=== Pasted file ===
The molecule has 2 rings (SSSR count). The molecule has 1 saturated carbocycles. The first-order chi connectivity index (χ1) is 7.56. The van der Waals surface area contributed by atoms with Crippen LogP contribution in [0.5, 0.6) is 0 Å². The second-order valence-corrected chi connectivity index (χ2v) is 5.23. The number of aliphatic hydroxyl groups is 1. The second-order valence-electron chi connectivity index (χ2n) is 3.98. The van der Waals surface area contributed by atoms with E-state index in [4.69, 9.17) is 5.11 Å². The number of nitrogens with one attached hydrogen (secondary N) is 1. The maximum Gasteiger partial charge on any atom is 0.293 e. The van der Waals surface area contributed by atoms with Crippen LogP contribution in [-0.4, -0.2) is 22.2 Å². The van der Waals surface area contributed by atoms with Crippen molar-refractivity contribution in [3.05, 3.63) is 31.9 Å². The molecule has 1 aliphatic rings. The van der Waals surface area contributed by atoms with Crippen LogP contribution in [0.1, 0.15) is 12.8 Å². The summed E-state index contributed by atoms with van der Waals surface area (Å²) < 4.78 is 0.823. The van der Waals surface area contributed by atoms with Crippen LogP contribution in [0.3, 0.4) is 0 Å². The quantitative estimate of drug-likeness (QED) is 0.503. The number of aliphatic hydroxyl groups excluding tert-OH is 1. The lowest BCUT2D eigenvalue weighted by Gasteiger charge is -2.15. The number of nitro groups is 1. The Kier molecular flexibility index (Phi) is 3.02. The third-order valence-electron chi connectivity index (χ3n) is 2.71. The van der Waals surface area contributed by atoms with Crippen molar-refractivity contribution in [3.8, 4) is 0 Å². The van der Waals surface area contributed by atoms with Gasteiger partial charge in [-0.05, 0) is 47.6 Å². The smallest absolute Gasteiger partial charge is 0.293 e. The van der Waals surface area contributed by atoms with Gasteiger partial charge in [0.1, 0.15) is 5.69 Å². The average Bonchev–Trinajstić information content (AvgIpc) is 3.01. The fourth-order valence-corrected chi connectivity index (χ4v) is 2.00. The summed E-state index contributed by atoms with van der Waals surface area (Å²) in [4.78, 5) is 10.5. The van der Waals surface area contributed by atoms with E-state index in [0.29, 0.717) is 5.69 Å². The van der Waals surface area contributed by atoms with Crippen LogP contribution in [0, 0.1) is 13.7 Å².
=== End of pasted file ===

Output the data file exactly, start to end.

The molecule has 2 rings (SSSR count). The molecule has 1 saturated carbocycles. The first-order chi connectivity index (χ1) is 7.56. The van der Waals surface area contributed by atoms with Crippen LogP contribution in [0.5, 0.6) is 0 Å². The second-order valence-corrected chi connectivity index (χ2v) is 5.23. The number of aliphatic hydroxyl groups is 1. The second-order valence-electron chi connectivity index (χ2n) is 3.98. The van der Waals surface area contributed by atoms with E-state index in [4.69, 9.17) is 5.11 Å². The number of nitrogens with one attached hydrogen (secondary N) is 1. The maximum Gasteiger partial charge on any atom is 0.293 e. The van der Waals surface area contributed by atoms with Crippen LogP contribution in [-0.4, -0.2) is 22.2 Å². The van der Waals surface area contributed by atoms with Crippen molar-refractivity contribution in [3.05, 3.63) is 31.9 Å². The molecule has 1 aliphatic rings. The van der Waals surface area contributed by atoms with Crippen LogP contribution in [0.1, 0.15) is 12.8 Å². The summed E-state index contributed by atoms with van der Waals surface area (Å²) < 4.78 is 0.823. The van der Waals surface area contributed by atoms with Crippen LogP contribution in [0.3, 0.4) is 0 Å². The quantitative estimate of drug-likeness (QED) is 0.503. The number of aliphatic hydroxyl groups excluding tert-OH is 1. The lowest BCUT2D eigenvalue weighted by Gasteiger charge is -2.15. The number of nitro groups is 1. The Kier molecular flexibility index (Phi) is 3.02. The third-order valence-electron chi connectivity index (χ3n) is 2.71. The van der Waals surface area contributed by atoms with Crippen molar-refractivity contribution in [3.8, 4) is 0 Å². The van der Waals surface area contributed by atoms with Gasteiger partial charge in [-0.05, 0) is 47.6 Å². The smallest absolute Gasteiger partial charge is 0.293 e. The van der Waals surface area contributed by atoms with Gasteiger partial charge in [0.1, 0.15) is 5.69 Å². The average Bonchev–Trinajstić information content (AvgIpc) is 3.01. The fourth-order valence-corrected chi connectivity index (χ4v) is 2.00. The summed E-state index contributed by atoms with van der Waals surface area (Å²) in [4.78, 5) is 10.5. The van der Waals surface area contributed by atoms with E-state index in [0.29, 0.717) is 5.69 Å². The van der Waals surface area contributed by atoms with Crippen LogP contribution in [0, 0.1) is 13.7 Å².